These numbers get better if you start looking at rectangular shelves, where the Corelite shelves are heavier and thicker, and the Advancer shelves are cheaper. In a taller kiln, like a gas kiln with 48"+ height, the space savings become more apparent. And with 'knockoff' Advancers that cost less the numbers get even better. But for the typical round kiln, you have to fire a lot to make it worthwhile.

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thank you, neil.   i will stop envying the owners of the new kiln down around the corner with all its advancer shelves.   appreciate all this info even if i do not understand all the electrical components.  glad you are on the forums.

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@Rae Reich @Dick White

All right  as promised - the numbers and ciphering are complete using the advanced scientific method of a scale,  some actual shelves and actual hurricane student ware. I saw Neil's quote and I am guessing his math is fine. As a studio we don't own core light shelves and have stayed away from them because of the kiln wash issue and all the grinding that we do, plus flipping them over would require removing the wash so the numbers below are for our standard 3/4" solid shelves of which we have many and are very economical to purchase actually. But ….. it looks like the core light shelves are the same mass as the bonded nitride below so they would have the same or similar thermal effect as the nitride.

It Looks like we budget to buy about $2500.00 per year of new conventional shelves plus furniture and I would have to tally the expense of the Lees kiln wash since we were tired of kiln wash in our glazes and  of course there is diamond grinding bits for the removal of the ever artistic flowing student glazes. Oh not to be forgotten  the free volunteer time it takes to clean stacks of shelves every single week.

Will it save our backs - yes. Will it save hours of shelf cleaning and kiln wash - yes. And will it save energy and time to fire while extending the life of our elements - stay tuned, we are not sure.  

So the early speculation: 10% - maybe as much as 20% reduced heating load on the kilns. Why heat shelves if you don't have to, they look the same fired to a perfect cone 6 - Boring!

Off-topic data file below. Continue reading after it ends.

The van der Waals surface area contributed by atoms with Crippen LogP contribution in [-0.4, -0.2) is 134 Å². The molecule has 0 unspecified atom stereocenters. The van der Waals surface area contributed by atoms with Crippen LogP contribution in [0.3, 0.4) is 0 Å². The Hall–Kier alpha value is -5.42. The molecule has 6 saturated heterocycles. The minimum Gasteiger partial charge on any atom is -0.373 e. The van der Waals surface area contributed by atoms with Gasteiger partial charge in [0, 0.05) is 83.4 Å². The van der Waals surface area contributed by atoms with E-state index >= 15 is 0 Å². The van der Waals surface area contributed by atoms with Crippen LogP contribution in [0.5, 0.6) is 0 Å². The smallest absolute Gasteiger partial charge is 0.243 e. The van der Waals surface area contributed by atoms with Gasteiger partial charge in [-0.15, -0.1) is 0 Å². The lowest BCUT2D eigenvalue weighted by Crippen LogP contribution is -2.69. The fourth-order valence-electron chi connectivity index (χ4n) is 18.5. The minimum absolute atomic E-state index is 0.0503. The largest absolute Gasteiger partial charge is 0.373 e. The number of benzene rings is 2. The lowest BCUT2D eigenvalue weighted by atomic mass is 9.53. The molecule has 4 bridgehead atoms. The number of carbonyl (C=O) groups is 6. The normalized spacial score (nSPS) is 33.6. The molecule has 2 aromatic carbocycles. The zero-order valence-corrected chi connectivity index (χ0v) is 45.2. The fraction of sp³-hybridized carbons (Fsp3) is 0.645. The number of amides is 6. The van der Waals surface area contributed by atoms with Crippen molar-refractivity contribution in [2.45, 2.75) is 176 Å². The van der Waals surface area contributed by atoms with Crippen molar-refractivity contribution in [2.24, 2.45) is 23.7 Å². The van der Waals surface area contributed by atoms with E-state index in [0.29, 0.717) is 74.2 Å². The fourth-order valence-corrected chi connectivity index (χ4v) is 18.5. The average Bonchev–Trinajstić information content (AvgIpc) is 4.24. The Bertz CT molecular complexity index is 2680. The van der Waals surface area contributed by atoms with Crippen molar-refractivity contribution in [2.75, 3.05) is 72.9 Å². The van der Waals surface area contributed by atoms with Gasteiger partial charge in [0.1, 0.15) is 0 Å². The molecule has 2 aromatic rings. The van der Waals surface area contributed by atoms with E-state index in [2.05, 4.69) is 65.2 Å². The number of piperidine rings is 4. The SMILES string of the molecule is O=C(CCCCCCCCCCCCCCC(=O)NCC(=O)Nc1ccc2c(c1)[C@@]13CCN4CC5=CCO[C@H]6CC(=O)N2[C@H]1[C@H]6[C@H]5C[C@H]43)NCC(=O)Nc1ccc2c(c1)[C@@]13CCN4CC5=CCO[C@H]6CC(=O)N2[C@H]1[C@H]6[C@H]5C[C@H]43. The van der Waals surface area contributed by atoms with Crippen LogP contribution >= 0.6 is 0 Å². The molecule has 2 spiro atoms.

The incentive: Change the current mechanical relays to Solid State, likely no more relay changes, a safer studio kiln, longer element life, shorter firings (More throughput) and the ability to use nitride bonded shelves in them since the new safety has been added. So does the use of lighter shelves save energy and about how much is the question?

Just the shelves

  • Standard 3/4"  21" round half shelf in the studio = a touch under 10 pounds (we have a bunch)
  • Standard .394" (Economy) Bonded Nitride 21" half round = a touch under 5 pounds ( we have tried them and they are a dream to clean)
  • Weight of pots (Student) I can fit on a typical 21" half round shelf = Generally maximum under 6 pounds
  •  Can I fit more in the kiln with the approximate 1/2" height I gain from the thinner shelves - not really relevant in community fired kiln(s)

 

  • The rough percentage mass reduction I can expect with lighter shelves - Just under 50 %
  • The rough percentage the shelf mass is in relation to the pots on them - Somewhere between 40 - 50%, lets use 40% to be conservative
  • Percentage of shelf mass I will not have to heat 40% X 50% 0r 0.4 X 0.5 = 0.20 or our Magic number 20%

Kind of what we thought actually so our initial approximations were reasonable. Now as to the whys of this project, it is mainly the solid state relay which will improve firing, extend element life etc.... The latent benefit in a studio environment are mainly maintenance and inconvenience which is critical in an all volunteer environment of 55 resident artists.

Thats it, those are the numbers as promised!

Is this good for a home studio? not sure. If I put dollars and cents to this can I create a suitable payback period, likely not. I could say the same for an automatic controller upgrade though, heck we could all still be using cone sitters, they work fine. As a DIY by someone capable for the studio It looks like a one time cost of well under $300.00 per kiln to retrofit (Solid State Relay). I think for this studio it looks like a winner.

 

Edited by Bill Kielb

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@Bill Kielb Why are you avoiding CoreLite shelves because of grinding? They're no different than regular cordierite shelves in that aspect. Silicon carbide is definitely easier for grinding, though. Also, I've got 500+ firings on some of my Corelite shelves and have never flipped them. They're still as straight as the day I bought them. I think the thinner silicon carbide shelves will definitely be a savings over standard heavy cordierite shelves.

Another thing to look at for reducing firing costs is the firing schedule. I worked at cone 8 for a couple of years, and found that firing to cone 6 with a 40 minute hold to reach cone 8, instead of firing all the way up to cone 8, increased my element life by about 30%. I don't know if that 2 cone savings translates across all cones, but it may be worth trying. I will add that I tried it at cone 4 with a hold to 6, and the required hold time was much longer, and man of my glazes did not like it. A couple didn't even melt completely. Some glazes need the heat, not just the heat work. But if cone 5 holding to 6 could increase element life 10%, that would be great. Some day I'll find the time to test it. Unfortunately, it takes going through a full set of elements to find out.